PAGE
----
Children’s summer day camps provide kids with a place to go during the day when school is out and parents aren’t home. Parents rely on these camps to offer their kids a place to play games, learn new things, and make new friends. When you sign your kid up for a day camp, you expect that counselors, volunteers, and other staff members can be trusted with their safety. Sadly, not every summer day camp holds up their end of the bargain and occasionally, children get injured in preventable accidents.
Common Day Camp Accidents
When proper safety rules are followed, summer day camps can be a safe and enriching environment for children. But when staff members fail to prioritize safety, serious accidents can occur.and kids can get hurt.
Some common day camp accidents include:
Slips, Trips, and Falls
Day camps give kids a space to be active. When kids are frequently running around the grounds, playing sports, and engaging in other physical activities, it’s important to watch out for slipping and tripping hazards, such as debris or spilled liquids. Unexpected falls can cause serious injuries, and children and the elderly are especially vulnerable to the impact of a fall.
Playground Equipment Accidents
Playground equipment should be regularly inspected and maintained in order to prevent accidents. A fall from a jungle gym, slide, or other piece of playground equipment may cause serious injuries, ranging from bruises, cuts, and scrapes to broken bones and brain and spinal cord injuries. Some falls may be the result of defective equipment, in which case the manufacturer could be held liable under product liability.
Drowning and Swimming Pool Accidents
If a day camp has a swimming pool or other body of water, supervision is key. Kids swim at different levels, and some children may overestimate their abilities. Camps must have trained lifeguards on staff who can respond to kids who are drowning or need help. The area surrounding the pool should also be well-maintained to prevent slip and fall accidents.
Heatstroke, Sunburn, and Dehyrdration
While spending the day outdoors is usually a good thing for kids, it’s important to stay safe. Camp counselors should make sure that kids have access to sunscreen and that they’re drinking plenty of water. In extreme heat, staff members should closely supervise kids to make sure no one is showing symptoms of heat stroke. They should also have a first aid plan in place in case a child does become ill or injured due to excessive heat and sun.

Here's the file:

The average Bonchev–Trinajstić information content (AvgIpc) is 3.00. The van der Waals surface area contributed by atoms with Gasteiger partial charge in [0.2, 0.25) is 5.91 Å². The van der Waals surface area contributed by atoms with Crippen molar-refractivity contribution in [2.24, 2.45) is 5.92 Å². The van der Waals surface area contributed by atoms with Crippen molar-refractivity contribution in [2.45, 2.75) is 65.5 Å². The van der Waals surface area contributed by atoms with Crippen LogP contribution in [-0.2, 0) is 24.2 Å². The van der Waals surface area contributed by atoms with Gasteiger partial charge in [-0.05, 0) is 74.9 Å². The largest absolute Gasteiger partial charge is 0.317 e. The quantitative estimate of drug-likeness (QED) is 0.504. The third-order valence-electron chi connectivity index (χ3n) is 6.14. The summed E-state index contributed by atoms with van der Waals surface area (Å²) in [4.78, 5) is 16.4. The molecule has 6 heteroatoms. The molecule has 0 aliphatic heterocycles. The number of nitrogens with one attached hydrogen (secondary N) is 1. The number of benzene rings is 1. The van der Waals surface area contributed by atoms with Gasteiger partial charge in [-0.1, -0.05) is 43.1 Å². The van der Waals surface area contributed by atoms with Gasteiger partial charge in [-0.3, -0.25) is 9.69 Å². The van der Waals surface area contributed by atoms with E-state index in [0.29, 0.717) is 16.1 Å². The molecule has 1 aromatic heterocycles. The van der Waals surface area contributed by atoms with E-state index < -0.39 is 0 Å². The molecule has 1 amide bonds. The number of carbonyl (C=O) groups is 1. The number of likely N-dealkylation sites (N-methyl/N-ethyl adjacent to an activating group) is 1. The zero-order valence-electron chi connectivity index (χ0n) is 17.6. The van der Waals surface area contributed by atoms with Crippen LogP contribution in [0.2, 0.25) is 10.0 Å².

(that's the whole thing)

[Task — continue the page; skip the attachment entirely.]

The state of New York requires summer camps to conduct background checks before hiring staff members. Sexual predators often seek positions which involve working with children and there have been nationwide reports of children being sexually abused in summer camps. A Long Island summer camp counselor was recently arrested for sexually abusing young campers. If a summer camp fails to protect a child from physical, verbal, or sexual abuse, they could be held liable in a personal injury lawsuit.
When Can A Day Camp Be Held Liable For Child Injuries?
In order to sue a day camp for your child’s injury, you must prove that the injury was directly caused by negligence. Day camps owe a duty of care to guests and their parents. When you drop your child off at one of these camps, the camp is obligated to do all that they can to ensure your child’s safety. If the staff fails to fulfill this duty, they could be held liable in a lawsuit.
Common forms of day camp negligence include:
- Failure to properly supervise children
- Inadequate maintenance of equipment
- Allowing slip and fall hazards to go unaddressed
- Failure to provide safety gear for sports and physical activities
- Failure to provide sun-protective goods, such as sunscreen
- Employees not trained in first-aid and how to handle emergencies
Determining liability can be a complex process. If you suspect that your child’s injury was caused by day camp negligence, you should consider meeting with one of Lipsig’s experienced personal injury lawyers to discuss the details of your case. We offer free initial consultations, and only require payment if and when we help you earn compensation.